Brigitte: To be honest, there was nothing legendary about the Presidency Unit. Students took notes, completed a few worksheets and took a quiz. BORING! There was no engagement with the content or even with me, I was lecturing. This scenario bothered me significantly. I wanted them to be engaged in the process of learning the material. How could they be engaged, when I was requiring the to do was regurgitate rote facts? I was not challenging them to think independently or creatively. Amy: I was not involved in this unit at all, unless a student happened to come by the library and ask for materials about a president.
Brigitte: I often have conversations with my husband about the modern day workforce. He is one of the hauling managers at the Stewart’s plant who has a plethora of responsibility but he primarily trains drivers how to load and drive tractor trailers for Stewarts. This may seem like a purely labor intensive job, but to my surprise, this job requires a tremendous amount of critical thinking and problem solving skills. One day he was frustrated with one of his new hires. I remember him saying, “He just does not know how to solve problems! Unless the solution is right in front of him, he cannot gather the data to make an informed decision about how to proceed to the next step.” I began thinking about my own struggles in the classroom as a teacher, and made a connection with the behavior of my husband’s new hire, a 19 year old with no college background, and my students. Often my highly intelligent students cannot find the solution to a problem unless the facts are laid out in front of them. My husband’s new hire was freshly out of high school, and I realized that he is a product of the learning environment that I was creating for my own students. By lecturing and saying, “You need to know this for the test,” I was not challenging my students to think independently and creatively. I was not preparing my students for college or the work force!
This epiphany inspired me to revamp my whole curriculum!
Our school was implementing a school-wide 6+1 Writing Traits initiative and I wanted to focus on how to write a historical essay. In this essay, students would critically evaluate a president’s legacy. Specifically, they have to argue whether or not they left a positive or negative legacy based on historical evidence. Ultimately, they have to make a correlation with their president’s legacy and with the legacy they want to leave behind.
Brigitte: I came to speak with Amy, with this idea. Amy: I was super impressed with the potential for higher-level thinking that the assignment would require. We were brainstorming this project right after the US Senatorial and Governors elections, infected with election fever and thinking and talking about politics even more than usual!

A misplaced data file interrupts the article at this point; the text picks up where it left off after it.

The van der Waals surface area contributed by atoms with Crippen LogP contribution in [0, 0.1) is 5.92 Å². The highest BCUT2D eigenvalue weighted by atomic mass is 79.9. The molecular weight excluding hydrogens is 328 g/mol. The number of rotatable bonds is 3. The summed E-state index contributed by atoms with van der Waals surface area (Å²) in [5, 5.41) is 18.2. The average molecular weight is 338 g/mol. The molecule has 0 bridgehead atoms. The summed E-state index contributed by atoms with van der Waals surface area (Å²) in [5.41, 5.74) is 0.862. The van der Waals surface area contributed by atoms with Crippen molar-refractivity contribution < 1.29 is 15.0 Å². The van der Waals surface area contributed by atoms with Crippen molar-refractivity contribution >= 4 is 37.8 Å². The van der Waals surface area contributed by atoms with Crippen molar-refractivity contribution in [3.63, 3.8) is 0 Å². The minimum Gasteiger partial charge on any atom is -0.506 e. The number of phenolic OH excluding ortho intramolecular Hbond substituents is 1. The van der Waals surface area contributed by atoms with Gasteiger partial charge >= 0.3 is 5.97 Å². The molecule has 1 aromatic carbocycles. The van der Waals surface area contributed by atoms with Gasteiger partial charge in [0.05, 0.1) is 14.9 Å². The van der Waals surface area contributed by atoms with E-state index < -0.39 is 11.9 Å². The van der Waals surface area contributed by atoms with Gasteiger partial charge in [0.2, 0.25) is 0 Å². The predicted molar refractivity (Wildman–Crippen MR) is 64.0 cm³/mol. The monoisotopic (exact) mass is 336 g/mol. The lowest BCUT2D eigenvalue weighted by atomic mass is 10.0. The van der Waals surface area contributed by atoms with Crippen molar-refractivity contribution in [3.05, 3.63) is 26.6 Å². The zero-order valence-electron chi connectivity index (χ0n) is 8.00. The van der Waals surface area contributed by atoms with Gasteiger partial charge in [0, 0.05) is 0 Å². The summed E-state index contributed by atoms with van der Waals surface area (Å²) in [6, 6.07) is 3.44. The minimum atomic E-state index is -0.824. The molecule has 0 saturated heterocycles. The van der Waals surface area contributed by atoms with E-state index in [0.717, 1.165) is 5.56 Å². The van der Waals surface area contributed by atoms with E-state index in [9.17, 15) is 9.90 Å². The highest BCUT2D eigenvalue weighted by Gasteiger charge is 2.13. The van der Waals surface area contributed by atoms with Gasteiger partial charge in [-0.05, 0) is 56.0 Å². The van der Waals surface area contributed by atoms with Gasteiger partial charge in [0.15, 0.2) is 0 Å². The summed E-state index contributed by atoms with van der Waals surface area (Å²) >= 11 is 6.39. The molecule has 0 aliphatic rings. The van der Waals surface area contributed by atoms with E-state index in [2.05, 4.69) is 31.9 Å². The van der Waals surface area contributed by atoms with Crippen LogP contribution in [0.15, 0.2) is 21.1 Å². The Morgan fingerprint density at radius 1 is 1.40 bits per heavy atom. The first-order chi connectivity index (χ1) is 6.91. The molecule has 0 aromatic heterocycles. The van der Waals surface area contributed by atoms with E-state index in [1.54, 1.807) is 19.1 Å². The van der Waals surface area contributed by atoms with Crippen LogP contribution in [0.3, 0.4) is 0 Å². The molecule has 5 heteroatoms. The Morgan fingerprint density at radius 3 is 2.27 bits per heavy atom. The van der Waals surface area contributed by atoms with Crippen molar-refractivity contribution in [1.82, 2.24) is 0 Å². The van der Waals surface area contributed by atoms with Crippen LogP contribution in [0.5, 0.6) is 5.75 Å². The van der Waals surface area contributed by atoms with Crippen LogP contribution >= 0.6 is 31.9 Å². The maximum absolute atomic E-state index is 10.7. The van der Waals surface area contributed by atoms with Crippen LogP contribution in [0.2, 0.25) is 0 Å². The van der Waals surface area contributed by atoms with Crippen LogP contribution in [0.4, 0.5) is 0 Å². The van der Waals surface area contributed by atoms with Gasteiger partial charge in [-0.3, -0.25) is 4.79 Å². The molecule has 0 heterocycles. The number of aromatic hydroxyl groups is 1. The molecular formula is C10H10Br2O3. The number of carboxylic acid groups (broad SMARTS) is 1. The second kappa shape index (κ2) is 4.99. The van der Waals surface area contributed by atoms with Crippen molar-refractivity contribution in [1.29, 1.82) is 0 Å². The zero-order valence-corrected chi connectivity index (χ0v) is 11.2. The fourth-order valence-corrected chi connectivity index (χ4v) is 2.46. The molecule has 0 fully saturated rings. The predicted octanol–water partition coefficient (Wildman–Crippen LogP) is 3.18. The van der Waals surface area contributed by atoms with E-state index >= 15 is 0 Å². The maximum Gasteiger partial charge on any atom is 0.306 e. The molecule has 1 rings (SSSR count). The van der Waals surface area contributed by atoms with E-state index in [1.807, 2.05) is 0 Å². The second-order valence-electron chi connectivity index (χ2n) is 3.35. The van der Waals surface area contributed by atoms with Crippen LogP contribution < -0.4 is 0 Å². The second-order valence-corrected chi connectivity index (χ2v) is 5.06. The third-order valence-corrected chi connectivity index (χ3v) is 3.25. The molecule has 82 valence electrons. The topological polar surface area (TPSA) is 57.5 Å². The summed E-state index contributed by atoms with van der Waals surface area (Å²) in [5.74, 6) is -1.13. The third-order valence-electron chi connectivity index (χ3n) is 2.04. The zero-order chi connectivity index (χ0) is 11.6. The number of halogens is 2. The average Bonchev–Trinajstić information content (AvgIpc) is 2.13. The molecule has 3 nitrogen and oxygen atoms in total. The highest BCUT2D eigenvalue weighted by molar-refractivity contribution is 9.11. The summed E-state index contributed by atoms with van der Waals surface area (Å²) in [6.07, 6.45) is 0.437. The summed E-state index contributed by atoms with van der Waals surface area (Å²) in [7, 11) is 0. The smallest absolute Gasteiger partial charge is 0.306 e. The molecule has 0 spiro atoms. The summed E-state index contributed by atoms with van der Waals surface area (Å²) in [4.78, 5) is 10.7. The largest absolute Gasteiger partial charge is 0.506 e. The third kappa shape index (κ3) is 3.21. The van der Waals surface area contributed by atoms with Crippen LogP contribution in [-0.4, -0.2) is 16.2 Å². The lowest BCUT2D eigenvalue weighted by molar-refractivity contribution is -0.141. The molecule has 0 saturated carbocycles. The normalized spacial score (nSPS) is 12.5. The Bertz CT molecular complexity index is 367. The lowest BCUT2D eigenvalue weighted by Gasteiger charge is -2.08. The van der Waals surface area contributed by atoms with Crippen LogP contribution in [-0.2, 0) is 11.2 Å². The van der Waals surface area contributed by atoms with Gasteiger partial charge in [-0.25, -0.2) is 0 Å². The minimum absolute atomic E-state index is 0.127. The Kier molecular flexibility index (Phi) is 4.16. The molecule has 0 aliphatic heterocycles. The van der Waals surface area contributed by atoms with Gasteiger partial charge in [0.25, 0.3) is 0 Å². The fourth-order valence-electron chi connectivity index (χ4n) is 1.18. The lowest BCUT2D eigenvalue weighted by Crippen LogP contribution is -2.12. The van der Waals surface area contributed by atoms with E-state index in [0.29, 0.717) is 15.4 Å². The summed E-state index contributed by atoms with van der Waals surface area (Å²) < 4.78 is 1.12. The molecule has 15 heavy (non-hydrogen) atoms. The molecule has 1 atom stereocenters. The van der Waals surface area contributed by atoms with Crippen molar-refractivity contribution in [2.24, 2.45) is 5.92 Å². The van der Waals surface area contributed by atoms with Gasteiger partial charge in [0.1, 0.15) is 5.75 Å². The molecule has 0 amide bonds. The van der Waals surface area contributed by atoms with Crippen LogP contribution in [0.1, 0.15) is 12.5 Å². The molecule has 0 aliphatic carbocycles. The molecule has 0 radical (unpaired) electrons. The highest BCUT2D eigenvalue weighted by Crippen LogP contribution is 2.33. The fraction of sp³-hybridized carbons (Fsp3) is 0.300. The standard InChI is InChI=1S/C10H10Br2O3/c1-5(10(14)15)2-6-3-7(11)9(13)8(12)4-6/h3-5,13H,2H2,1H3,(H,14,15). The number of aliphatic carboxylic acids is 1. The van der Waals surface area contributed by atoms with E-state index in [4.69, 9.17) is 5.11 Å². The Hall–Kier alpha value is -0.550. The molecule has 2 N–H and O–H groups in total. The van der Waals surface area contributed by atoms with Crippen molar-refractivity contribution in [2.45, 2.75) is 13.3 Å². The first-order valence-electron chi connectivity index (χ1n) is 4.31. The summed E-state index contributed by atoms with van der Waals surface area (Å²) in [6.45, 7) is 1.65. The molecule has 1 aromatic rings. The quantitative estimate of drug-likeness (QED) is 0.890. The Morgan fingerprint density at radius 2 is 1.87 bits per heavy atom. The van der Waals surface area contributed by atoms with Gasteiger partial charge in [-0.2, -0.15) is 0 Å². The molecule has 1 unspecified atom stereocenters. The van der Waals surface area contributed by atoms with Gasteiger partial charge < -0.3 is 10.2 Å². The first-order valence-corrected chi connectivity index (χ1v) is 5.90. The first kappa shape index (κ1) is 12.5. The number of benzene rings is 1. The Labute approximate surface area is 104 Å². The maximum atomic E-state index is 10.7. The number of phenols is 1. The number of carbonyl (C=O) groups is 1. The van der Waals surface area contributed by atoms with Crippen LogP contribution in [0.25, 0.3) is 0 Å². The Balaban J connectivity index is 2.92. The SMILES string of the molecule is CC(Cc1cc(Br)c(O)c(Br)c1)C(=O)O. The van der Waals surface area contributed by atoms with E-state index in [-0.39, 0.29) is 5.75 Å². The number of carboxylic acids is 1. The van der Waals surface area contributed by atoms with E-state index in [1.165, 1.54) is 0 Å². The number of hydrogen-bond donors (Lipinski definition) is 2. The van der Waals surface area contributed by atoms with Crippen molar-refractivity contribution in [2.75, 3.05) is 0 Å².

Brigitte: We asked the question: Would this former president be able to win the 2012 presidential election? Amy: Obviously this is an entirely hypothetical situation (creepy wax models aside), George Washington and James Polk are not going to rise from the dead. Brigitte: That said, the exercise had both an academic and real-life purpose: Evaluation of candidates in their historical record, party platform and historical circumstances and then synthesizing that information to develop their own opinion.
Brigitte: The results were AMAZING! Amy: Unleashing 20 plus students to conduct research on 20 plus different presidents is a huge task for a teacher to monitor! We gave the students guidance on what resources they might use, and set them free. Brigitte: This was the best part of the project! The students do all the work! They do all the work because they are engaged in the task at hand. All but one or two of our learners were engaged in the project. Students who were never engaged before were participating and interested!
Speeches were well articulated…
Amy: Once we had everything down and had been through the project once, with good results, we sat down, took a look at it, and changed some stuff! Brigitte: For the spring semester we changed up the format. Instead of the essay, the students had to research the same information, and present their research on a Facebook page. They loved it!
The Facebook page: The “posts” that were made on Facebook applied even more critical analysis than the essays. Because the students could focus on articulating one idea at a time, the analysis was more in-depth. The “posts” were still connected in theme but were created separately. *CLICK* The students showed comprehensive knowledge of the former president by explaining who their president would be friends with in the present or past, *CLICK* why their president would be part of a particular group, *CLICK*, or support a cause., *CLICK*, They even had to post pictures and explain why each picture was posted.
At the end of the project, a student who normally opts out of social engagements, and engaging socially due to a medical condition said “I really enjoyed doing this group project because I got a chance to contribute [to the group] but I did not have to present the speech.” He wrote the speech, while another girl in his group with a flair for presentation delivered it.